The Sunday afternoon of my weekend with Mark saw us heading down to the Langdale Boulders.
If you read this blog with any regularity, you can probably guess why we were there.
Initially though, my attention was taken with something rather different to pockets and cracks and edges and other such things into which fingers and toes can be stuffed to aid vaguely upward motion.
First, Mark pointed out this:
As I'm sure you've spotted, this is actually a drawing of the real thing; the real thing being a drawing.
Sorry. Once I'd worked that one out in my head, I couldn't resist the balance.
I'll be clearer.
The Langdale Boulders boast one of the most intricate and impressive examples of pre-historic rock art in Cumbria. This artwork is thought to date back as far as the Neolithic (or Bronze) Age which occurred between 3000 and 5000 years ago! No wonder the patterns look a little eroded!
Amazingly, the carvings were only rediscovered in 1992! (Though I bet some local people knew they were there; even if not what they actually were!)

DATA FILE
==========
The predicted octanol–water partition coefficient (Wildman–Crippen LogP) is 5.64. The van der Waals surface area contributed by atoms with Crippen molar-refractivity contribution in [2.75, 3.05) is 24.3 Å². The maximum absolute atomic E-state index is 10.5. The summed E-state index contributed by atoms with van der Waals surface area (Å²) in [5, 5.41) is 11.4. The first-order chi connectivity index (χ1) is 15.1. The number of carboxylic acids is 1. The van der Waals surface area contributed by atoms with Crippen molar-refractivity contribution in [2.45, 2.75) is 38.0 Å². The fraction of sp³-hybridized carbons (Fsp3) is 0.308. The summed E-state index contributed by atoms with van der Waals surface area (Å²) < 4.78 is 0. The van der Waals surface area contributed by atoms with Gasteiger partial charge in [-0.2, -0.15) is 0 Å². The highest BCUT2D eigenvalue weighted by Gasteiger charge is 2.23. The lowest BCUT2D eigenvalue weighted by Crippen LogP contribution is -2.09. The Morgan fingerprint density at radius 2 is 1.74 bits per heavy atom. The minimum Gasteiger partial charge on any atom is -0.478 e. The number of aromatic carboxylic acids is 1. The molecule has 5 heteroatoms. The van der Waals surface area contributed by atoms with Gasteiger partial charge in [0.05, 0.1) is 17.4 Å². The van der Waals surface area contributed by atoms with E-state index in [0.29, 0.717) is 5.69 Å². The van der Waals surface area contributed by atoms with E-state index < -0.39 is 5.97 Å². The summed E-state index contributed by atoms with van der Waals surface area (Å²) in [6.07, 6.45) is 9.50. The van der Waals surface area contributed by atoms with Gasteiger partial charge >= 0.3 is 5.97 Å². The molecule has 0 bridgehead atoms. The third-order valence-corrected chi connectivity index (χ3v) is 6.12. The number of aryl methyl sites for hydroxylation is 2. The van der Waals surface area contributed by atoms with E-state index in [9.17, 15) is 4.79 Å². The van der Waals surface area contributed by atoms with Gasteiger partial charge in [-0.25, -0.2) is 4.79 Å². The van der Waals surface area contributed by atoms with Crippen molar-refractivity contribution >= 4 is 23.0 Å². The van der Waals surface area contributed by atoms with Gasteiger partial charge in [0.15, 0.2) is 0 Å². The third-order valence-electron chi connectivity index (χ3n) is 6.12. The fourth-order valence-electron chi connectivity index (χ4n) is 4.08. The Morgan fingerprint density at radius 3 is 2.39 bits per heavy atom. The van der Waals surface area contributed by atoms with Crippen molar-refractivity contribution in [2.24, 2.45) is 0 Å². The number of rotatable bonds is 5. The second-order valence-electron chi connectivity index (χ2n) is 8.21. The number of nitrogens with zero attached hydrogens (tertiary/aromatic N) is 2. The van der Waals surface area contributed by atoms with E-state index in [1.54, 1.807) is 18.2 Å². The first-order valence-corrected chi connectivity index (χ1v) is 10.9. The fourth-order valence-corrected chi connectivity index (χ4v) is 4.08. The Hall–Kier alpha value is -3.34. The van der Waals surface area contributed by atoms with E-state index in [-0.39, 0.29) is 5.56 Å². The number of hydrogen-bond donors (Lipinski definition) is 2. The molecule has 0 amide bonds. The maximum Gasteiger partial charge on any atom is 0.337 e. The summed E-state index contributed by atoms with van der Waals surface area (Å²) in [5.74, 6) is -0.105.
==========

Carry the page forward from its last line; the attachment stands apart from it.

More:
There is a small information board which shows the original design as it has been painstakingly retraced (part of which is my photo above).
The board states:
They include concentric circles, spirals and geometric designs arranged around a series of natural circular depressions or 'vesicles' in the rock.
No one is quite sure why they were drawn here, but archaeologists have speculated that maybe they are a way of expressing belonging in the natural landscape.
The artwork is cared for by the National Trust and climbers are requested, by both the NT and the British Mountaineering Council, to avoid climbing around the area of the carvings.
Mind-blowing to touch something which another human being touched as long ago as 3000 years!